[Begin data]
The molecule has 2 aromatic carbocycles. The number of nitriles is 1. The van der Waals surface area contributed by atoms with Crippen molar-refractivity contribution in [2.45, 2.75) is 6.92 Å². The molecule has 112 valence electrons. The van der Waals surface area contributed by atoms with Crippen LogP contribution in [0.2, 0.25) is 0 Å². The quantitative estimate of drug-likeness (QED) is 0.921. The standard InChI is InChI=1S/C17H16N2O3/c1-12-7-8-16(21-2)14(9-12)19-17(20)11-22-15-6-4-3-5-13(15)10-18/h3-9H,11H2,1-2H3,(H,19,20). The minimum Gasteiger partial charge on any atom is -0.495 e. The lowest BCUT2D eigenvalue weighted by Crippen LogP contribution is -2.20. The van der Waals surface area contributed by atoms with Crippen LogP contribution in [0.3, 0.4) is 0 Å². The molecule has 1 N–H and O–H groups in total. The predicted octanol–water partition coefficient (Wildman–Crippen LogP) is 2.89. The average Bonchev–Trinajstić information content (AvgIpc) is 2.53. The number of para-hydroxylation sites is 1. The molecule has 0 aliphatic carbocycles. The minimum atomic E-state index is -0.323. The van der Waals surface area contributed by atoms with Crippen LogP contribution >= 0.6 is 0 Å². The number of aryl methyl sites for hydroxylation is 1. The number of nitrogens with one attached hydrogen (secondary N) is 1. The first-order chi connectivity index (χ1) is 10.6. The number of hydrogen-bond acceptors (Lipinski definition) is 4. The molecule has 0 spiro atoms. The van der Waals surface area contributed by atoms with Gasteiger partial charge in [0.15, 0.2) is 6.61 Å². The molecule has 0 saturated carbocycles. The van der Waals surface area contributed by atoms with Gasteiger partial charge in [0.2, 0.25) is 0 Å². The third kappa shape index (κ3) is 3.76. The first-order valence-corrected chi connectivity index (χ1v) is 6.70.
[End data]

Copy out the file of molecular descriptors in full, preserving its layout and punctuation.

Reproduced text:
The molecule has 2 aromatic carbocycles. The number of nitriles is 1. The van der Waals surface area contributed by atoms with Crippen molar-refractivity contribution in [2.45, 2.75) is 6.92 Å². The molecule has 112 valence electrons. The van der Waals surface area contributed by atoms with Crippen LogP contribution in [0.2, 0.25) is 0 Å². The quantitative estimate of drug-likeness (QED) is 0.921. The standard InChI is InChI=1S/C17H16N2O3/c1-12-7-8-16(21-2)14(9-12)19-17(20)11-22-15-6-4-3-5-13(15)10-18/h3-9H,11H2,1-2H3,(H,19,20). The minimum Gasteiger partial charge on any atom is -0.495 e. The lowest BCUT2D eigenvalue weighted by Crippen LogP contribution is -2.20. The van der Waals surface area contributed by atoms with Crippen LogP contribution in [0.3, 0.4) is 0 Å². The molecule has 1 N–H and O–H groups in total. The predicted octanol–water partition coefficient (Wildman–Crippen LogP) is 2.89. The average Bonchev–Trinajstić information content (AvgIpc) is 2.53. The number of para-hydroxylation sites is 1. The molecule has 0 aliphatic carbocycles. The minimum atomic E-state index is -0.323. The van der Waals surface area contributed by atoms with Crippen LogP contribution >= 0.6 is 0 Å². The number of aryl methyl sites for hydroxylation is 1. The number of nitrogens with one attached hydrogen (secondary N) is 1. The first-order chi connectivity index (χ1) is 10.6. The number of hydrogen-bond acceptors (Lipinski definition) is 4. The molecule has 0 spiro atoms. The van der Waals surface area contributed by atoms with Gasteiger partial charge in [0.15, 0.2) is 6.61 Å². The molecule has 0 saturated carbocycles. The van der Waals surface area contributed by atoms with Gasteiger partial charge in [0.2, 0.25) is 0 Å². The third kappa shape index (κ3) is 3.76. The first-order valence-corrected chi connectivity index (χ1v) is 6.70.